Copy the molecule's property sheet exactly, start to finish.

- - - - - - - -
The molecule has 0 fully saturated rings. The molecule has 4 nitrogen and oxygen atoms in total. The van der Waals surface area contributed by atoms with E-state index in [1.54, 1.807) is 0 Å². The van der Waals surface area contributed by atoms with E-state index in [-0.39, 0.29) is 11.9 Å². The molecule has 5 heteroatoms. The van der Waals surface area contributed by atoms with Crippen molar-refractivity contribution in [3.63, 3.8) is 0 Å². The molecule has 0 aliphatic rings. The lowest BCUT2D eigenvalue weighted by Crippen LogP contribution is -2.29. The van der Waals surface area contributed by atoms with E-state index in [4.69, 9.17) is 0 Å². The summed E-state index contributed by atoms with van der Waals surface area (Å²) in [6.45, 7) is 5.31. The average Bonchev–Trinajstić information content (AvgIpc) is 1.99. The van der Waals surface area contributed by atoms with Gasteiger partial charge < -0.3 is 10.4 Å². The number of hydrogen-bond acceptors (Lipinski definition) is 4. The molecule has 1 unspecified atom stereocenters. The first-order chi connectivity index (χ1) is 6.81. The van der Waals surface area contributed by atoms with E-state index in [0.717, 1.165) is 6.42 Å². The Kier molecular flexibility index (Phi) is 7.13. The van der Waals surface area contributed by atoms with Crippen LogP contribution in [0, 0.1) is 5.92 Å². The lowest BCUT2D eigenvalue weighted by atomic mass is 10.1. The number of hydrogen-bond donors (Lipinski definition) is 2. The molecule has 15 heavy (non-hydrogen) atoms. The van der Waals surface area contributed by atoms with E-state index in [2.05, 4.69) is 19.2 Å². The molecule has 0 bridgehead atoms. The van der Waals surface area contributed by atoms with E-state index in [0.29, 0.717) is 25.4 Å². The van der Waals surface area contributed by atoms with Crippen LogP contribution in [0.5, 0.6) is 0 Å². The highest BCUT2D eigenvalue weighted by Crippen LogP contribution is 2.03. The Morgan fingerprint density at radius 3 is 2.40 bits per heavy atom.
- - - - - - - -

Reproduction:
The molecule has 0 fully saturated rings. The molecule has 4 nitrogen and oxygen atoms in total. The van der Waals surface area contributed by atoms with E-state index in [1.54, 1.807) is 0 Å². The van der Waals surface area contributed by atoms with E-state index in [-0.39, 0.29) is 11.9 Å². The molecule has 5 heteroatoms. The van der Waals surface area contributed by atoms with Crippen molar-refractivity contribution in [3.63, 3.8) is 0 Å². The molecule has 0 aliphatic rings. The lowest BCUT2D eigenvalue weighted by Crippen LogP contribution is -2.29. The van der Waals surface area contributed by atoms with E-state index in [4.69, 9.17) is 0 Å². The summed E-state index contributed by atoms with van der Waals surface area (Å²) in [6.45, 7) is 5.31. The average Bonchev–Trinajstić information content (AvgIpc) is 1.99. The van der Waals surface area contributed by atoms with Gasteiger partial charge < -0.3 is 10.4 Å². The number of hydrogen-bond acceptors (Lipinski definition) is 4. The molecule has 1 unspecified atom stereocenters. The first-order chi connectivity index (χ1) is 6.81. The van der Waals surface area contributed by atoms with E-state index in [0.717, 1.165) is 6.42 Å². The Kier molecular flexibility index (Phi) is 7.13. The van der Waals surface area contributed by atoms with Crippen LogP contribution in [0, 0.1) is 5.92 Å². The lowest BCUT2D eigenvalue weighted by atomic mass is 10.1. The number of hydrogen-bond donors (Lipinski definition) is 2. The molecule has 15 heavy (non-hydrogen) atoms. The van der Waals surface area contributed by atoms with E-state index in [2.05, 4.69) is 19.2 Å². The molecule has 0 bridgehead atoms. The van der Waals surface area contributed by atoms with E-state index in [0.29, 0.717) is 25.4 Å². The van der Waals surface area contributed by atoms with Crippen LogP contribution in [0.5, 0.6) is 0 Å². The highest BCUT2D eigenvalue weighted by Crippen LogP contribution is 2.03. The Morgan fingerprint density at radius 3 is 2.40 bits per heavy atom.